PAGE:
This new approach to gene correction by genome editing has shown promise in studies recently. This particular correction can be achieved in a couple ways: one is by skipping exon 51 of the DMD gene using eterplirsen (a morpholino-based oligonucleotide). Studies over four years show prolonged movement abilities, and a change in the rate of decline compared to controls. The newest approach to gene correction using CRISPR/Cas9, which the article I’m writing about focuses on, was performed in this study as next described: the CRISPR/Cas9 system targets the point mutation in exon 23 of the mdx mouse that creates a premature stop codon and serves as a representative model of DMD. Multiple studies in three separate laboratories have provided a path and laid the groundwork for clinical translation addressing many of the critical questions that have been raised regarding this system. The labs also discovered by further demonstrations, that this is a feasible treatment for humans. Functional recovery was demonstrated in the mice, including grip strength, and improved force generation- all of which are very important and hopeful discoveries. It is estimated from these studies that this new method will pass clinical trials and go on to benefit as many as 80% of DMD sufferers. Even greater success rates are expected if this is performed in young and newborn DMD patients.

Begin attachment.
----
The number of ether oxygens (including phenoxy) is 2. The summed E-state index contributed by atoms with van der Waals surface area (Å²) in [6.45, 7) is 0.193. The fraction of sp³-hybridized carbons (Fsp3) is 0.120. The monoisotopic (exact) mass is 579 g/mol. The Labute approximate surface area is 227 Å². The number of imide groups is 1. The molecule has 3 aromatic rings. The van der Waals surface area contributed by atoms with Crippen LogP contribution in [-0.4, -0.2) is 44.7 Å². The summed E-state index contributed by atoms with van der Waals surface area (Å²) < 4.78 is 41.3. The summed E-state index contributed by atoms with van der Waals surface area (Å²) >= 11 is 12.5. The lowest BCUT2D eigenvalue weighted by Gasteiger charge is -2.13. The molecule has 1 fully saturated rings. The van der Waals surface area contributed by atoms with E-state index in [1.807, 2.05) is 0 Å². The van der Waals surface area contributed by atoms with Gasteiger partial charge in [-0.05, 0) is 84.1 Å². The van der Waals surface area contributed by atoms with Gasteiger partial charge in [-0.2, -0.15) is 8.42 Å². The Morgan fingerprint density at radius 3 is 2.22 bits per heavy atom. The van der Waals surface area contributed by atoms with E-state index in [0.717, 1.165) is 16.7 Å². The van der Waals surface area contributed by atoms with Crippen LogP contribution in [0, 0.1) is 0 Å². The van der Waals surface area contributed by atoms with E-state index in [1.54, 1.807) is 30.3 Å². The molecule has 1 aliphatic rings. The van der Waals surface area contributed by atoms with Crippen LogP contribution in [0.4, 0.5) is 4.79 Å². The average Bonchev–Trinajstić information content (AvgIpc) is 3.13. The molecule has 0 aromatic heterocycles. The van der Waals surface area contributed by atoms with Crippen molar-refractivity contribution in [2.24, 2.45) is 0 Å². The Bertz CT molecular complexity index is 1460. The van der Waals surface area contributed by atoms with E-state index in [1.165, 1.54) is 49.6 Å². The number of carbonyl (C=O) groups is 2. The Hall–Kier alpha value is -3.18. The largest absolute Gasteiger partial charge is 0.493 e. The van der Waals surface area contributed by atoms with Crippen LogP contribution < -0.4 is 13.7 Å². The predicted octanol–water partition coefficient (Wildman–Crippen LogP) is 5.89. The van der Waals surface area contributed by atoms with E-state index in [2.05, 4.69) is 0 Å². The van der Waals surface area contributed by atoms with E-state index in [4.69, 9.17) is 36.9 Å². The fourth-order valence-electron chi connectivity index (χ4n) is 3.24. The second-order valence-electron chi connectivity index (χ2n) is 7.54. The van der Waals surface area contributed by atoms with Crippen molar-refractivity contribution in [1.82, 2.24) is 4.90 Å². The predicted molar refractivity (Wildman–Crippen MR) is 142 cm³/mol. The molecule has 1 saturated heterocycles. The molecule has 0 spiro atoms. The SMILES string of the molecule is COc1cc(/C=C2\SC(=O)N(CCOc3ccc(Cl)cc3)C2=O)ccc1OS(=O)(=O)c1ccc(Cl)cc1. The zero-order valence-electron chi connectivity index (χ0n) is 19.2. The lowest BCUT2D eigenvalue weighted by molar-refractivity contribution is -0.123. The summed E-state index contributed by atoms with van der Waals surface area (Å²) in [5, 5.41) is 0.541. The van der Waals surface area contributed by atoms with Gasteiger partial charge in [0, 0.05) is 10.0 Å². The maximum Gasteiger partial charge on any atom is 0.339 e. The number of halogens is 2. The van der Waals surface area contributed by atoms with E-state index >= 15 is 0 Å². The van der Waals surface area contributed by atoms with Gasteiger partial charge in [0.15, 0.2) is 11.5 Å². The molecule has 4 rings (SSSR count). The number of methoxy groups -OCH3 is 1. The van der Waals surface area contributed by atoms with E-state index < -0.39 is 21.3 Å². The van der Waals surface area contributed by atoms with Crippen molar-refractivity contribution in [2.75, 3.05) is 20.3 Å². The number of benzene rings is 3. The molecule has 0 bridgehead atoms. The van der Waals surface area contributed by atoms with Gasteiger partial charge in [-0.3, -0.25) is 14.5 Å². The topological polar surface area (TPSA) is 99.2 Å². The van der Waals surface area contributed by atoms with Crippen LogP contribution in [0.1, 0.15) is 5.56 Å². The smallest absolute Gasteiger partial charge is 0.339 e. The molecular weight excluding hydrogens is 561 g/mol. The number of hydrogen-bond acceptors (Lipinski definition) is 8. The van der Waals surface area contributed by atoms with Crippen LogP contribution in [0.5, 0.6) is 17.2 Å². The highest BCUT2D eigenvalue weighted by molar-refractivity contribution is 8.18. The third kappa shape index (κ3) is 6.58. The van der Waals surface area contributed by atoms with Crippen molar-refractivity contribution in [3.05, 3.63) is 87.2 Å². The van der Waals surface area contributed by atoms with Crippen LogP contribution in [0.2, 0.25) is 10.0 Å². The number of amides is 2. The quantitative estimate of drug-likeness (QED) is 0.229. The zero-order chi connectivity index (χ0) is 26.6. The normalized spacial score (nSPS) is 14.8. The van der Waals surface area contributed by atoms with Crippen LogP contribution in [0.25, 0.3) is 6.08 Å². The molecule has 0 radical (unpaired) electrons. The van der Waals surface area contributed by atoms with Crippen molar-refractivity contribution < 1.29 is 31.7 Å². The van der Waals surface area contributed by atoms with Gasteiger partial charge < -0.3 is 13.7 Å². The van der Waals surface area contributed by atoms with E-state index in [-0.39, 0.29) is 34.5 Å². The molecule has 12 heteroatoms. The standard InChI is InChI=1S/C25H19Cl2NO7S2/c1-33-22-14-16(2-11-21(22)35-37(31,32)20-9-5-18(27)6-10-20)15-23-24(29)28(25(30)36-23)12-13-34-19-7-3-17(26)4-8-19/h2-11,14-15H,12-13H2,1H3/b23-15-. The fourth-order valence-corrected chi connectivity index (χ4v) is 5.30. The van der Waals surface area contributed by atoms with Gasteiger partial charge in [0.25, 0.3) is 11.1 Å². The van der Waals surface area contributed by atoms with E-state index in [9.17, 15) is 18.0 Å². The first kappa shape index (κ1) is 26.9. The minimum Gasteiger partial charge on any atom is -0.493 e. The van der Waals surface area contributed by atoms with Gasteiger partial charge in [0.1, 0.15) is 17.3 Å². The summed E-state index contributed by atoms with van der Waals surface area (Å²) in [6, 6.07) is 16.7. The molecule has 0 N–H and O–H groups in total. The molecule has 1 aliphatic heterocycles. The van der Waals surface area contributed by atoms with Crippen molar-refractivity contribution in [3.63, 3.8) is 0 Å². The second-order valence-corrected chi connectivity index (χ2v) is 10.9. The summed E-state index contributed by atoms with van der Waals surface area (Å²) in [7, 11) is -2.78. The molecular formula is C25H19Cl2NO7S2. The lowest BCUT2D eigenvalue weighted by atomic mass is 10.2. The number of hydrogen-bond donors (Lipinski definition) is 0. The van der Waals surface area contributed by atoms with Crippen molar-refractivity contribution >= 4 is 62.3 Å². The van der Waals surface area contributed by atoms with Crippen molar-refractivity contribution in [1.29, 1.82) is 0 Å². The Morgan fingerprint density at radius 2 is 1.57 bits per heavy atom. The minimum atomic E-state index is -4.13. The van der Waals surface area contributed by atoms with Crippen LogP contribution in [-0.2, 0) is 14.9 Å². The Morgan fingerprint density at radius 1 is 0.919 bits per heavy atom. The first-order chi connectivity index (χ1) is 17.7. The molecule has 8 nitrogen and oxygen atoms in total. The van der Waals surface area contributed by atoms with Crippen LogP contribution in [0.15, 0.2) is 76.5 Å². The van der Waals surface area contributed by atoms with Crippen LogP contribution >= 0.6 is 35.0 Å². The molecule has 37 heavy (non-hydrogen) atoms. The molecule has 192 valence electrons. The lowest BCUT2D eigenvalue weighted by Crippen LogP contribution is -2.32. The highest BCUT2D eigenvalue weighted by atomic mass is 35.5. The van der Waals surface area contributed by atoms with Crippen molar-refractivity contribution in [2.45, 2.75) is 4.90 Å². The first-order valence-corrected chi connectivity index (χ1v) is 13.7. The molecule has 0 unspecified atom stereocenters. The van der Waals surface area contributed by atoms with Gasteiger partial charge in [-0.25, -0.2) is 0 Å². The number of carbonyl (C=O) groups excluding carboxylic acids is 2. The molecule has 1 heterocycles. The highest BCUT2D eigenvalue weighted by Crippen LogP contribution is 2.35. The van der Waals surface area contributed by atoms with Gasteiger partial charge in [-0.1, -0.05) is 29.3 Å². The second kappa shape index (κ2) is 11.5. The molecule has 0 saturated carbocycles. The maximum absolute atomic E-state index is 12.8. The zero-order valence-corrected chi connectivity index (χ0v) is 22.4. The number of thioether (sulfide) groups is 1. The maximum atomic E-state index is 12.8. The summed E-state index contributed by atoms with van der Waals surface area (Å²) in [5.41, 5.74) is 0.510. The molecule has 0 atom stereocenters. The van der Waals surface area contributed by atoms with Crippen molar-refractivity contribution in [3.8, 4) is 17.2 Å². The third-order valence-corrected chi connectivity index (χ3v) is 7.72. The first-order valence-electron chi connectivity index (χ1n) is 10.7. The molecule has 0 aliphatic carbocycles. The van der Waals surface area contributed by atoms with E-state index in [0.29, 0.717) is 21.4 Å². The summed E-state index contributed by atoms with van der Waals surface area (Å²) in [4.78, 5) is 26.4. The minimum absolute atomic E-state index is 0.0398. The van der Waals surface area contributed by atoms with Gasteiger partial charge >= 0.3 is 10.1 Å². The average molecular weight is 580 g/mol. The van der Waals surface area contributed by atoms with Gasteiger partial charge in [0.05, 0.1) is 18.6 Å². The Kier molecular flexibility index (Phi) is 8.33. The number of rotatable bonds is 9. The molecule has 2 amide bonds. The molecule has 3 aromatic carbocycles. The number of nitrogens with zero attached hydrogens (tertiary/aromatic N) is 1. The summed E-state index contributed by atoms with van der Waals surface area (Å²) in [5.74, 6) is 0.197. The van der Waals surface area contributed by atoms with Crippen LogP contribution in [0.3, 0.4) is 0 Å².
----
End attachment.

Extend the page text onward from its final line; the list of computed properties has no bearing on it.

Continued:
Stop Taking Notes

Put down your pencils. Stop taking notes. Scientists have recently proven that you are less likely to remember something once you write it down. Now you all have scientific explanations for not bringing a backpack to school. Scientists began by researching the effects of technology on our memories. Unsurprisingly, they concluded that people who saved information on the computer were less likely to remember it than those who were told the facts verbally. More of this study can be seen in the article “Poor Memory, Blame Google”. It brings up a larger concern; what will the mental capacities of our society come to in our increasingly technological age? This brought Professor Susan Greenfield to investigate the affects of all information processing tactics and their effect on human memory.